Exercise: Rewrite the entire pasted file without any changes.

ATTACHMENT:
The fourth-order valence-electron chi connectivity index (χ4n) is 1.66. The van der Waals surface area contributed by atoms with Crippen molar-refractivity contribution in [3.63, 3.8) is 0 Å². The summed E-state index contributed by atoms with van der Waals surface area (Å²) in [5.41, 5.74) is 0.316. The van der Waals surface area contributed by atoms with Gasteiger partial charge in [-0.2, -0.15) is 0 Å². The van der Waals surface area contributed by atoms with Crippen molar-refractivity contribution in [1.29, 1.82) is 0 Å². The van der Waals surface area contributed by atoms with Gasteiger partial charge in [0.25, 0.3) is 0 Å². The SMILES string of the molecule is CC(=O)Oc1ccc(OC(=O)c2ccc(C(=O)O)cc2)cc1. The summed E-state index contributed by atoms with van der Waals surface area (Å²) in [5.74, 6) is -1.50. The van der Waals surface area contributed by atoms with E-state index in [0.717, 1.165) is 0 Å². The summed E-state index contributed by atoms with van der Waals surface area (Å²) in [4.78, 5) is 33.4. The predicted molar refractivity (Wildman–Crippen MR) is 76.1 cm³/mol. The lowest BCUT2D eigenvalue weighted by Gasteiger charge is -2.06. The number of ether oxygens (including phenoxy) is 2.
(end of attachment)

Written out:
The fourth-order valence-electron chi connectivity index (χ4n) is 1.66. The van der Waals surface area contributed by atoms with Crippen molar-refractivity contribution in [3.63, 3.8) is 0 Å². The summed E-state index contributed by atoms with van der Waals surface area (Å²) in [5.41, 5.74) is 0.316. The van der Waals surface area contributed by atoms with Gasteiger partial charge in [-0.2, -0.15) is 0 Å². The van der Waals surface area contributed by atoms with Crippen molar-refractivity contribution in [1.29, 1.82) is 0 Å². The van der Waals surface area contributed by atoms with Gasteiger partial charge in [0.25, 0.3) is 0 Å². The SMILES string of the molecule is CC(=O)Oc1ccc(OC(=O)c2ccc(C(=O)O)cc2)cc1. The summed E-state index contributed by atoms with van der Waals surface area (Å²) in [5.74, 6) is -1.50. The van der Waals surface area contributed by atoms with E-state index in [0.717, 1.165) is 0 Å². The summed E-state index contributed by atoms with van der Waals surface area (Å²) in [4.78, 5) is 33.4. The predicted molar refractivity (Wildman–Crippen MR) is 76.1 cm³/mol. The lowest BCUT2D eigenvalue weighted by Gasteiger charge is -2.06. The number of ether oxygens (including phenoxy) is 2.